Mr. Robert A. Bicks: Well, really, our basic position must be that this delay -- this delay in moving, warrants no conclusion of agreement or approval.
Really, the important problem now -- I -- I think this delay definitely imposes an enforcement obligation on us in terms of not seeking any dividend payments, or not seeking any retroactive sweep.
Justice Felix Frankfurter: But no -- but it's their account of reasonableness, the one construction you have (Inaudible) --
Mr. Robert A. Bicks: It certainly does.
It certainly does.
And our position is that although it's relevant for that issue, which as you put it --
Justice Felix Frankfurter: It doesn't foreclose.
Mr. Robert A. Bicks: That's right.
It doesn't foreclose this, because what -- what you're really talking about is the problem of inferring agreement or approval from inaction essentially.
And -- and the decree of this importance which really bonds the in perpetuity of the United States and the major components for the oil pipeline industry, this Court should be very low to dissipate those important public rights which the decree was meant to preserve by concluding agreement on the part of the United States to primarily of its own inaction.
Justice William J. Brennan: (Voice Overlap) now with this increased evaluation through capital added whose borrowed money.
When the borrowed money is all paid off, these companies will -- under the decree, I think you conceive, would be entitled to this sum, wouldn't they?
Mr. Robert A. Bicks: Oh, that's -- that's very true.
But in -- in that event, Mr. Justice Brennan, those sums would be no more than a fair -- than a fair return on their capital outlay which according to the Elkins Act rationale of this judgment, produces no net difference and net transport cost, very different now, very different now.
We're really -- a jump as in a case of Arapahoe, of eight times in the pipelines capitalization, produces an immediate jump and eight times the dividends to the shipper-owner.
Under our construction, as the debt is gradually paid off, the shipper-owner's share of capitalization increases and the share of dividends and its -- and its level of dividends increase.
But it's only as the debt is completely paid off, that a share is equal to 7% evaluation.
Chief Justice Earl Warren: I will use the two minutes.
Argument of David W. Peck
Mr. David W. Peck: Very well, Chief Justice, may it please the Court.
Chief Justice Earl Warren: Mr. -- Judge Peck.
Mr. David W. Peck: Let me start by calling the Court's attention to two basic facts here, a pipeline life.
One is that the oil pipelines of this country are pretty close to entirely owned by oil companies, oil operating companies, which shipped over the lines and which they have a proprietary interest and other oil companies which are not owners also, shipped over them.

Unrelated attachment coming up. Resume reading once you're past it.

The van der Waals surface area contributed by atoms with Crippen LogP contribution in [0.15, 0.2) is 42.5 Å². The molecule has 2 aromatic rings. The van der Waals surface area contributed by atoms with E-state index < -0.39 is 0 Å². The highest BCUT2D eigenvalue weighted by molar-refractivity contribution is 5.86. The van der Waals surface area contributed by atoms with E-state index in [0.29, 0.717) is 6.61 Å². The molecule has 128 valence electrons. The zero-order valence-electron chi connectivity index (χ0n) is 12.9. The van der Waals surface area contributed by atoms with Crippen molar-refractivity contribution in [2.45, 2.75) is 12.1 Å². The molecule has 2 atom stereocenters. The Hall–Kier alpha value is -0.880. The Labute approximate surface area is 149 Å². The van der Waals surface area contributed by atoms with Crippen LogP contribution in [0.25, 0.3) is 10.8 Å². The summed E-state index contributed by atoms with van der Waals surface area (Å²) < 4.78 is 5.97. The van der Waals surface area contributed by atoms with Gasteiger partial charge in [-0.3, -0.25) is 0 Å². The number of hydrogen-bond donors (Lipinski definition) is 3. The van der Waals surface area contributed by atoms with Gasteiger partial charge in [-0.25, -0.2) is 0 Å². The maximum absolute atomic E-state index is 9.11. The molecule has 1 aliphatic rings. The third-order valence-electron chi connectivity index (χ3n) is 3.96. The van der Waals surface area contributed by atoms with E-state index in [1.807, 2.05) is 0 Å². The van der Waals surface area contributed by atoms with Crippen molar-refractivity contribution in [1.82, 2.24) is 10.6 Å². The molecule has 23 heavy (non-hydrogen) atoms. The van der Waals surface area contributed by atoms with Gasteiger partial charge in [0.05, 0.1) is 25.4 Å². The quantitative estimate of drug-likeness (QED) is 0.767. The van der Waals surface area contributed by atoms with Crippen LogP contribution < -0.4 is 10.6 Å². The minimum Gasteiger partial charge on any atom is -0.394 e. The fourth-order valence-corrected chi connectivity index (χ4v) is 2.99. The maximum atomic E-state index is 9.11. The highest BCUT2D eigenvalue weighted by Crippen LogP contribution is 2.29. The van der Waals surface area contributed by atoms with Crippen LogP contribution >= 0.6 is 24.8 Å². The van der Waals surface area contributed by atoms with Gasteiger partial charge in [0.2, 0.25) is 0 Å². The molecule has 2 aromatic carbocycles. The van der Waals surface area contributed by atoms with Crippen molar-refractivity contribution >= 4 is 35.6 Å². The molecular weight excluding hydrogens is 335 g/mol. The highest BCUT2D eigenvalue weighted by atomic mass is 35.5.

The second basic fact is that in the case of many of these pipeline companies, the ownership is shared by several oil companies.
In other words, there is joint ownership of many of the carriers by oil companies.
That basic fact is all important as Your Honors will see in a moment on the interpretation of this decree and the meaning of the crucial words, "its share," which I shall come to in one moment.
Now, as Your Honor is aware, this case started in 1941 with a complaint by the Government that the shipper-owners (Voice Overlap) --
Chief Justice Earl Warren: We'll recess now.
Argument of David W. Peck
Chief Justice Earl Warren: Mr. Peck, you may proceed.
Mr. David W. Peck: Thank you, Mr. Chief Justice.
I was advising the Court at the recess reminding you of the substance of the complaint filed in 1941 which was that the receipt of dividends, any dividends by the shipper-owners of the pipelines was a rebate.
The Government painted with the broadest possible brush in that complaint.
There was nothing about relating the dividends to shipments.
It was all-embracing that the payment of any dividend to any shipper-owner was a rebate and the relief requested was treble damages over a period of years and an injunction against the payment of dividends in the future.
The answer of the defendants was a categorical denial that the payment of dividends which were calculated as any dividend would be calculated in ordinary course from earnings and paid in ordinary course without any relation to shipments out of earnings in due course, could not be considered in anyway a rebate.
And the defendants contended that the Elkins Act had no application whatever to the situation.
In that posture, the parties agreed to a consent decree, a simple decree which was a limitation on dividends.